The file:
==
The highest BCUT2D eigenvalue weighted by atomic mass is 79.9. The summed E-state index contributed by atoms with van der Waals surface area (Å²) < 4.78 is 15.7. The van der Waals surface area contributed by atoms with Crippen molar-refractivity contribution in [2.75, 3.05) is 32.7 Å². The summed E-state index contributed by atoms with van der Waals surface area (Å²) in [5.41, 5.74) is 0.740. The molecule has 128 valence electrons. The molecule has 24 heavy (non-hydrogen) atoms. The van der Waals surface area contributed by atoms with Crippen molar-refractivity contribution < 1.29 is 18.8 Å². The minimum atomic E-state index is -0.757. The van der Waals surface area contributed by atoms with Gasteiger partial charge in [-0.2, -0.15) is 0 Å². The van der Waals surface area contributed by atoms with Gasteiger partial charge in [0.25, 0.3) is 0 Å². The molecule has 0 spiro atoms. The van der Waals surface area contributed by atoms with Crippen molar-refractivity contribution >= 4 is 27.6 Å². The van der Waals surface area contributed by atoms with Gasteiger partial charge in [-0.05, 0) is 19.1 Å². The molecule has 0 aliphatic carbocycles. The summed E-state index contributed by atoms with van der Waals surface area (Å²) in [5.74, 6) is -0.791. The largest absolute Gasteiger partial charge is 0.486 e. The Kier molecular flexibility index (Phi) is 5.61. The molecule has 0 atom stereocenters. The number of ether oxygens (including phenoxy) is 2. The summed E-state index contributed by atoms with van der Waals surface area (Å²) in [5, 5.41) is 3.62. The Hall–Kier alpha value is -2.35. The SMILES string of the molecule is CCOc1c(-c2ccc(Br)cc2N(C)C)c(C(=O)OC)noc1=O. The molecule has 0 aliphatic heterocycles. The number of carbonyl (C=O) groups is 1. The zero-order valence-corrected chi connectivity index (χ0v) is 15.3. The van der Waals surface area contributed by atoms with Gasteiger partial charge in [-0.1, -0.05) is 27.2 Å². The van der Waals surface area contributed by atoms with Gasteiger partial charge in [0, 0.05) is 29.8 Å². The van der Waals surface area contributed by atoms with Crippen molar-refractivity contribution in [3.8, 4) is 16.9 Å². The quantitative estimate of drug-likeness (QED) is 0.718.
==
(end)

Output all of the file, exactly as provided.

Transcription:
The highest BCUT2D eigenvalue weighted by atomic mass is 79.9. The summed E-state index contributed by atoms with van der Waals surface area (Å²) < 4.78 is 15.7. The van der Waals surface area contributed by atoms with Crippen molar-refractivity contribution in [2.75, 3.05) is 32.7 Å². The summed E-state index contributed by atoms with van der Waals surface area (Å²) in [5.41, 5.74) is 0.740. The molecule has 128 valence electrons. The molecule has 24 heavy (non-hydrogen) atoms. The van der Waals surface area contributed by atoms with Crippen molar-refractivity contribution < 1.29 is 18.8 Å². The minimum atomic E-state index is -0.757. The van der Waals surface area contributed by atoms with Gasteiger partial charge in [-0.2, -0.15) is 0 Å². The van der Waals surface area contributed by atoms with Gasteiger partial charge in [0.25, 0.3) is 0 Å². The molecule has 0 spiro atoms. The van der Waals surface area contributed by atoms with Crippen molar-refractivity contribution >= 4 is 27.6 Å². The van der Waals surface area contributed by atoms with Gasteiger partial charge in [-0.05, 0) is 19.1 Å². The molecule has 0 aliphatic carbocycles. The summed E-state index contributed by atoms with van der Waals surface area (Å²) in [5.74, 6) is -0.791. The largest absolute Gasteiger partial charge is 0.486 e. The Kier molecular flexibility index (Phi) is 5.61. The molecule has 0 atom stereocenters. The number of ether oxygens (including phenoxy) is 2. The summed E-state index contributed by atoms with van der Waals surface area (Å²) in [5, 5.41) is 3.62. The Hall–Kier alpha value is -2.35. The SMILES string of the molecule is CCOc1c(-c2ccc(Br)cc2N(C)C)c(C(=O)OC)noc1=O. The molecule has 0 aliphatic heterocycles. The number of carbonyl (C=O) groups is 1. The zero-order valence-corrected chi connectivity index (χ0v) is 15.3. The van der Waals surface area contributed by atoms with Gasteiger partial charge in [-0.1, -0.05) is 27.2 Å². The van der Waals surface area contributed by atoms with Gasteiger partial charge in [0, 0.05) is 29.8 Å². The van der Waals surface area contributed by atoms with Crippen molar-refractivity contribution in [3.8, 4) is 16.9 Å². The quantitative estimate of drug-likeness (QED) is 0.718.